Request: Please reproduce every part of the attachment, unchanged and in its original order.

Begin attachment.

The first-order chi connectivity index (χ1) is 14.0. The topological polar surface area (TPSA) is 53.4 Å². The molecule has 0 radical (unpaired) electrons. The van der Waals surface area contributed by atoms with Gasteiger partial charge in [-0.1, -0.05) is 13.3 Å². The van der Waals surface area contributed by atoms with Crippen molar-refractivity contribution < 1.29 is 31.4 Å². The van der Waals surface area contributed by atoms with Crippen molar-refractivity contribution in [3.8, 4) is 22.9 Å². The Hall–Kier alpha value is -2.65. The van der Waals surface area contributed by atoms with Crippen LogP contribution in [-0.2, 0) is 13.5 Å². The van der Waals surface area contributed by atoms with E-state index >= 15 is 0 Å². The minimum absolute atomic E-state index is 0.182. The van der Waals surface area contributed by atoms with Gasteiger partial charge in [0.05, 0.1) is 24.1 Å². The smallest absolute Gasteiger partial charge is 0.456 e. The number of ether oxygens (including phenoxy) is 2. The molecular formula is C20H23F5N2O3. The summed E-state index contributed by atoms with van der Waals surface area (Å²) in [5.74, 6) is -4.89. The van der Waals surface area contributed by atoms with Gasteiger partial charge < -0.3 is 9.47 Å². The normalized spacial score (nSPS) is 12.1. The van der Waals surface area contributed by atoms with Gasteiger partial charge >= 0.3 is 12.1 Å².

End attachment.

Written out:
The first-order chi connectivity index (χ1) is 14.0. The topological polar surface area (TPSA) is 53.4 Å². The molecule has 0 radical (unpaired) electrons. The van der Waals surface area contributed by atoms with Gasteiger partial charge in [-0.1, -0.05) is 13.3 Å². The van der Waals surface area contributed by atoms with Crippen molar-refractivity contribution < 1.29 is 31.4 Å². The van der Waals surface area contributed by atoms with Crippen molar-refractivity contribution in [3.8, 4) is 22.9 Å². The Hall–Kier alpha value is -2.65. The van der Waals surface area contributed by atoms with Crippen LogP contribution in [-0.2, 0) is 13.5 Å². The van der Waals surface area contributed by atoms with E-state index >= 15 is 0 Å². The minimum absolute atomic E-state index is 0.182. The van der Waals surface area contributed by atoms with Gasteiger partial charge in [0.05, 0.1) is 24.1 Å². The smallest absolute Gasteiger partial charge is 0.456 e. The number of ether oxygens (including phenoxy) is 2. The molecular formula is C20H23F5N2O3. The summed E-state index contributed by atoms with van der Waals surface area (Å²) in [5.74, 6) is -4.89. The van der Waals surface area contributed by atoms with Gasteiger partial charge < -0.3 is 9.47 Å². The normalized spacial score (nSPS) is 12.1. The van der Waals surface area contributed by atoms with Gasteiger partial charge >= 0.3 is 12.1 Å².